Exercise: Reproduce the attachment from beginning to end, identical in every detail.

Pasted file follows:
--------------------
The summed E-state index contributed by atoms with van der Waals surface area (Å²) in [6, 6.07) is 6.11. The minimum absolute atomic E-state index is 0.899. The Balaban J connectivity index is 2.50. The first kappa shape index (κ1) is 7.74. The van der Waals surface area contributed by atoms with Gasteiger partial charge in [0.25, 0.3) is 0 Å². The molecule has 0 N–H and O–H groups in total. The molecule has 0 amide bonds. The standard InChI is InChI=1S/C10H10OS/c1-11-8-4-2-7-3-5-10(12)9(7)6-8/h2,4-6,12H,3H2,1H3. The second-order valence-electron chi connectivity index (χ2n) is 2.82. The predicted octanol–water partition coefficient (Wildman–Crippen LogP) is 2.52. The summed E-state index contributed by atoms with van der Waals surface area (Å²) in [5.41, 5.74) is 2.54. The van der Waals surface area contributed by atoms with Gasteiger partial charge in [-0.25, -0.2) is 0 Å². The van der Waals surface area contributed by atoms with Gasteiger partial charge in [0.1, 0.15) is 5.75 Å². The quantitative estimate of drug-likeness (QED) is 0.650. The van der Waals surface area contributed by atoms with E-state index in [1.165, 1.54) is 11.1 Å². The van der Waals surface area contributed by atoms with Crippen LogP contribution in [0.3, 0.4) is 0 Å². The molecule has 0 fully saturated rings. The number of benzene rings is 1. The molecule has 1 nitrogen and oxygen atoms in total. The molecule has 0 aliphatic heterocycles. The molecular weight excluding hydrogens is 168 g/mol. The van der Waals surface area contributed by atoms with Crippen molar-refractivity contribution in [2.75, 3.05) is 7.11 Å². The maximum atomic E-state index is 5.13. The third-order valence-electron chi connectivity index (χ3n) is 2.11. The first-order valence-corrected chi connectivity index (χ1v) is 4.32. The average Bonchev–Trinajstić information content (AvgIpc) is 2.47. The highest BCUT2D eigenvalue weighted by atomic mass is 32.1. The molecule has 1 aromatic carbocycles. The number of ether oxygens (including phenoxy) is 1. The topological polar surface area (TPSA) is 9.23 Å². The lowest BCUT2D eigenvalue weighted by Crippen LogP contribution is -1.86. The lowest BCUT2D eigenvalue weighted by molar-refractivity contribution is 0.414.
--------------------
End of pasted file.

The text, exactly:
The summed E-state index contributed by atoms with van der Waals surface area (Å²) in [6, 6.07) is 6.11. The minimum absolute atomic E-state index is 0.899. The Balaban J connectivity index is 2.50. The first kappa shape index (κ1) is 7.74. The van der Waals surface area contributed by atoms with Gasteiger partial charge in [0.25, 0.3) is 0 Å². The molecule has 0 N–H and O–H groups in total. The molecule has 0 amide bonds. The standard InChI is InChI=1S/C10H10OS/c1-11-8-4-2-7-3-5-10(12)9(7)6-8/h2,4-6,12H,3H2,1H3. The second-order valence-electron chi connectivity index (χ2n) is 2.82. The predicted octanol–water partition coefficient (Wildman–Crippen LogP) is 2.52. The summed E-state index contributed by atoms with van der Waals surface area (Å²) in [5.41, 5.74) is 2.54. The van der Waals surface area contributed by atoms with Gasteiger partial charge in [-0.25, -0.2) is 0 Å². The van der Waals surface area contributed by atoms with Gasteiger partial charge in [0.1, 0.15) is 5.75 Å². The quantitative estimate of drug-likeness (QED) is 0.650. The van der Waals surface area contributed by atoms with E-state index in [1.165, 1.54) is 11.1 Å². The van der Waals surface area contributed by atoms with Crippen LogP contribution in [0.3, 0.4) is 0 Å². The molecule has 0 fully saturated rings. The number of benzene rings is 1. The molecule has 1 nitrogen and oxygen atoms in total. The molecule has 0 aliphatic heterocycles. The molecular weight excluding hydrogens is 168 g/mol. The van der Waals surface area contributed by atoms with Crippen molar-refractivity contribution in [2.75, 3.05) is 7.11 Å². The maximum atomic E-state index is 5.13. The third-order valence-electron chi connectivity index (χ3n) is 2.11. The first-order valence-corrected chi connectivity index (χ1v) is 4.32. The average Bonchev–Trinajstić information content (AvgIpc) is 2.47. The highest BCUT2D eigenvalue weighted by atomic mass is 32.1. The molecule has 1 aromatic carbocycles. The number of ether oxygens (including phenoxy) is 1. The topological polar surface area (TPSA) is 9.23 Å². The lowest BCUT2D eigenvalue weighted by Crippen LogP contribution is -1.86. The lowest BCUT2D eigenvalue weighted by molar-refractivity contribution is 0.414.